As he finds in many other instances, he learns that the maidservants have not necessarily been as loyal to him as he hoped. His long absence has basically left many of them to assume that he will never return and they begin to take advantage of the situation by flirting with the suitors and forgetting who they ought to be loyal to. Of course Odysseus reminds them of where their loyalty ought to lie when he scolds them fiercely and tells them to go join their mistress in her chambers rather than hanging out and partying it up with the suitors.
In Book 18 of the Odyssey, Odysseus finds out that some of the servant women have been loyal to him and some of them have them disloyal to him. Many of them are having sex with the suitors, which is a betrayal to Odysseus and his family. Some of them have been disloyal to Penelope by trying to find out her ploys and divulging information to the suitors.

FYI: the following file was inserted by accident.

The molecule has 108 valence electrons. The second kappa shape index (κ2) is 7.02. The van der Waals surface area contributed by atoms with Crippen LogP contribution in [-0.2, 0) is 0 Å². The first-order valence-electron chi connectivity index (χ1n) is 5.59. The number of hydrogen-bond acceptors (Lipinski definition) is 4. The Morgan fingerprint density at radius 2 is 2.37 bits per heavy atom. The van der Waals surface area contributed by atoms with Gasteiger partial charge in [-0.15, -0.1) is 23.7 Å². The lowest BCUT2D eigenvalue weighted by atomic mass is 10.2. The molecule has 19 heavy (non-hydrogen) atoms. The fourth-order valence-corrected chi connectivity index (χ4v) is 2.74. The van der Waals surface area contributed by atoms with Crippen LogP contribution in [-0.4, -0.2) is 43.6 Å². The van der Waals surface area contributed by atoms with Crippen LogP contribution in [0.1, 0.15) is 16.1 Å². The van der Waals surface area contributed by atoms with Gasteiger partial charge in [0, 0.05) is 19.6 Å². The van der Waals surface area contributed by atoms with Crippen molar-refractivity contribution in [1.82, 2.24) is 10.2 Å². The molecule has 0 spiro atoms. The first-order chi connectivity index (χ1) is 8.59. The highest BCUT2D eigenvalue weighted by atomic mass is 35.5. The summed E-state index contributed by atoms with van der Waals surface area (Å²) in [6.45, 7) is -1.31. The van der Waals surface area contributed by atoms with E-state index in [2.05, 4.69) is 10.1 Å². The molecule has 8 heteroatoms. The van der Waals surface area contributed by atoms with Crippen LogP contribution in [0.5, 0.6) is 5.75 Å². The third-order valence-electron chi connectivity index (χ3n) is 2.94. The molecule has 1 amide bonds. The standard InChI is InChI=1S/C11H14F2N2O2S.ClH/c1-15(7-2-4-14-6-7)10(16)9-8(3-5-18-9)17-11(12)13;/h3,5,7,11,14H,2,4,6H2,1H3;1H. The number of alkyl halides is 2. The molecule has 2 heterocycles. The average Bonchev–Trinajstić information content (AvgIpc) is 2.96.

Throughout the epic, Odysseus has been learning about loyalty. It is one of the major themes of the entire work. Many people in Ithaca are still loyal to him (including his swineherd Eumaios and his housekeeper Eurycleia), even after his twenty year absence. They are rewarded with his return. The disloyal people, like the servant girls who are sleeping with the enemy, are punished. In fact, Odysseus has twelve of the women, who are proven to be disloyal, put to death by hanging.